Interim-report on DigiNotar digital breach published
As a result of the Diginotar breach, Fox-IT conducted an investigation into the computer systems of DigiNotar. Among other aspects, Fox-IT investigated how perpetrators accessed the network and what rogue certificates were issued. DigiNotar publishes electronic certificates including SSL, qualified and ‘PKIOverheid’ certificates. DigiNotar hosts a number of computer systems to accomplish these tasks.
Fox-IT published a preliminary report of this investigation on the 5th of September 2011.
A number of important findings in the Fox-IT report are:
- The DigiNotar computer systems were used to generate hundreds of rogue certificates.
- Since an unregistered certificate was found at the CA-server, the total number of generated rogue certificates remains unknown
- The hacker acquired access with Administrator privileges to all CA-servers.
- Some hacker software scripts found on the servers give an amateurish impression, while other scripts are very sophisticated and sometimes specifically designed for this purpose.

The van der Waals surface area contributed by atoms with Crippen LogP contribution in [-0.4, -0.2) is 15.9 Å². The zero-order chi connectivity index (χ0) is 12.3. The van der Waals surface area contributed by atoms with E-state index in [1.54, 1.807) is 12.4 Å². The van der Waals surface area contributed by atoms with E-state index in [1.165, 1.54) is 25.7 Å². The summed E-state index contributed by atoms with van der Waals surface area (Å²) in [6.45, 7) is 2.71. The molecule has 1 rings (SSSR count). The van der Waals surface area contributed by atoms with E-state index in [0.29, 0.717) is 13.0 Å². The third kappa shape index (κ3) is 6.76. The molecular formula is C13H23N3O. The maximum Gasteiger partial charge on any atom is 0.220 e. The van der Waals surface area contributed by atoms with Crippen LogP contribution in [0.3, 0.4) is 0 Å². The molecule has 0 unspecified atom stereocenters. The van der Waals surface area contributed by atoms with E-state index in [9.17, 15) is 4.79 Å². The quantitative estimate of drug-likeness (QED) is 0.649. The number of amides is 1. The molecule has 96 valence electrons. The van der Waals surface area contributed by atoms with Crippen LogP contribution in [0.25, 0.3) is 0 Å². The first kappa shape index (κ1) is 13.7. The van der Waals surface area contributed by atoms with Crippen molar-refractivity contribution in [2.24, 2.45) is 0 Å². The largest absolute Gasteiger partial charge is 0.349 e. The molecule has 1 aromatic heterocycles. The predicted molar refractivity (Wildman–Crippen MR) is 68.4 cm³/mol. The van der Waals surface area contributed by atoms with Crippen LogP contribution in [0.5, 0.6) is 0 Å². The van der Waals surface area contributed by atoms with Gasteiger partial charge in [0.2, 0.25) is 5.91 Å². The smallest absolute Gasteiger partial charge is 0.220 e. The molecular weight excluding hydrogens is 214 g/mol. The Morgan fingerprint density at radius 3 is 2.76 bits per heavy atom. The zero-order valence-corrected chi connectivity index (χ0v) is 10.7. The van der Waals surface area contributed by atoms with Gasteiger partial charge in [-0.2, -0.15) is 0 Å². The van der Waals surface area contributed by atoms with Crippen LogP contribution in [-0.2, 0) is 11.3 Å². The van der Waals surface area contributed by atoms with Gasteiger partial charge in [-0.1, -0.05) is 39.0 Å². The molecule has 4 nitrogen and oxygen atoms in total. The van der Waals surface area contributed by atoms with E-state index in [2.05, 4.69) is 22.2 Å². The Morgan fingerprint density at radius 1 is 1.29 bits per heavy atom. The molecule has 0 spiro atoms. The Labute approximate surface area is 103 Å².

- The hacker left a fingerprint that shows a clear relation to the ‘Comodo hack’ of March 2011.
- Malware was found on the most critical servers that normally should have been detected with anti-virus software.
Inadequate security set-up and procedures
The following inadequacies in the set-up and procedures of the information security made the breach possible:
- Software on the public web server was outdated and not patched with the latest (security) updates.
- No anti-virus software was installed on the servers.
- All CA-servers were member of the same Windows domain. Access to these servers was acquired with the same username / password combination.
- The administrator password of the CA-servers was not very strong and could easily be brute-forced.
- The separation of critical components was not functioning or was not in place.
- An intrusion prevention system was operational, but did not adequately block server attacks.
- No secure central network logging was in place. Logfiles on a number of CA-servers were changed by the hacker.
Based on these findings, it can be concluded that standard security measures were not well implemented or not implemented at all. These include the installation of anti-virus software, timely patching of software and physical separation of components.